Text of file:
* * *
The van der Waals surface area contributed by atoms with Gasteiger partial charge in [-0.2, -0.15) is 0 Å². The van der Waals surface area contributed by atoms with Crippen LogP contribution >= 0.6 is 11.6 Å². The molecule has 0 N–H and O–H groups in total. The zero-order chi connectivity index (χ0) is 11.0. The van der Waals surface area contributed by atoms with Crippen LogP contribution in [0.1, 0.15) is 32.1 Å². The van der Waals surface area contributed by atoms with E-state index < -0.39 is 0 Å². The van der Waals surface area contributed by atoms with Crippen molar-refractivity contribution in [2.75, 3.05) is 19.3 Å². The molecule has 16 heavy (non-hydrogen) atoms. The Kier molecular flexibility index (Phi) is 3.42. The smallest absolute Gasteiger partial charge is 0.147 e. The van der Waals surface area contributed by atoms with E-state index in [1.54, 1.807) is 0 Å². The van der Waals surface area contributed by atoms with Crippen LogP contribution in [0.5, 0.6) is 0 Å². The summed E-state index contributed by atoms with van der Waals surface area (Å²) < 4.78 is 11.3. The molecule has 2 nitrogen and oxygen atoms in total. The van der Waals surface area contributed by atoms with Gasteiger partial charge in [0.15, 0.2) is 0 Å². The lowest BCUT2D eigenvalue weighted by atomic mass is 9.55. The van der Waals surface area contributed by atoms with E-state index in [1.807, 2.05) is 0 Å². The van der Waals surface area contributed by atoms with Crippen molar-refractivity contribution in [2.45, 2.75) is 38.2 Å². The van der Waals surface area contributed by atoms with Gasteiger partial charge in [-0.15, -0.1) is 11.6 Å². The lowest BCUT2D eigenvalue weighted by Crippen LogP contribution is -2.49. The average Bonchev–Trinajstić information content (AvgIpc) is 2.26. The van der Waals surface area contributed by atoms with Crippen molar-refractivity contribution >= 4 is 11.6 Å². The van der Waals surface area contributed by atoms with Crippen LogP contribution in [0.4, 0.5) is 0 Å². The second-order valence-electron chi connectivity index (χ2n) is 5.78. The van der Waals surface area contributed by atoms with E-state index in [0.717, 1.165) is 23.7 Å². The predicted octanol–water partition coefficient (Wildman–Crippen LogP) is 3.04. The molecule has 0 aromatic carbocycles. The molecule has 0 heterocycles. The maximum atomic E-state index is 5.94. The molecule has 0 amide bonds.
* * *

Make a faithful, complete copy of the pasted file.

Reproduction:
The van der Waals surface area contributed by atoms with Gasteiger partial charge in [-0.2, -0.15) is 0 Å². The van der Waals surface area contributed by atoms with Crippen LogP contribution >= 0.6 is 11.6 Å². The molecule has 0 N–H and O–H groups in total. The zero-order chi connectivity index (χ0) is 11.0. The van der Waals surface area contributed by atoms with Crippen LogP contribution in [0.1, 0.15) is 32.1 Å². The van der Waals surface area contributed by atoms with E-state index < -0.39 is 0 Å². The van der Waals surface area contributed by atoms with Crippen molar-refractivity contribution in [2.75, 3.05) is 19.3 Å². The molecule has 16 heavy (non-hydrogen) atoms. The Kier molecular flexibility index (Phi) is 3.42. The smallest absolute Gasteiger partial charge is 0.147 e. The van der Waals surface area contributed by atoms with E-state index in [1.54, 1.807) is 0 Å². The van der Waals surface area contributed by atoms with Crippen LogP contribution in [0.5, 0.6) is 0 Å². The summed E-state index contributed by atoms with van der Waals surface area (Å²) < 4.78 is 11.3. The molecule has 2 nitrogen and oxygen atoms in total. The van der Waals surface area contributed by atoms with Gasteiger partial charge in [0.15, 0.2) is 0 Å². The lowest BCUT2D eigenvalue weighted by atomic mass is 9.55. The van der Waals surface area contributed by atoms with E-state index in [1.807, 2.05) is 0 Å². The van der Waals surface area contributed by atoms with Crippen molar-refractivity contribution in [2.45, 2.75) is 38.2 Å². The van der Waals surface area contributed by atoms with Gasteiger partial charge in [-0.15, -0.1) is 11.6 Å². The lowest BCUT2D eigenvalue weighted by Crippen LogP contribution is -2.49. The average Bonchev–Trinajstić information content (AvgIpc) is 2.26. The van der Waals surface area contributed by atoms with Crippen molar-refractivity contribution >= 4 is 11.6 Å². The van der Waals surface area contributed by atoms with Crippen LogP contribution in [0.4, 0.5) is 0 Å². The second-order valence-electron chi connectivity index (χ2n) is 5.78. The van der Waals surface area contributed by atoms with E-state index in [0.717, 1.165) is 23.7 Å². The predicted octanol–water partition coefficient (Wildman–Crippen LogP) is 3.04. The molecule has 0 aromatic carbocycles. The molecule has 0 heterocycles. The maximum atomic E-state index is 5.94. The molecule has 0 amide bonds.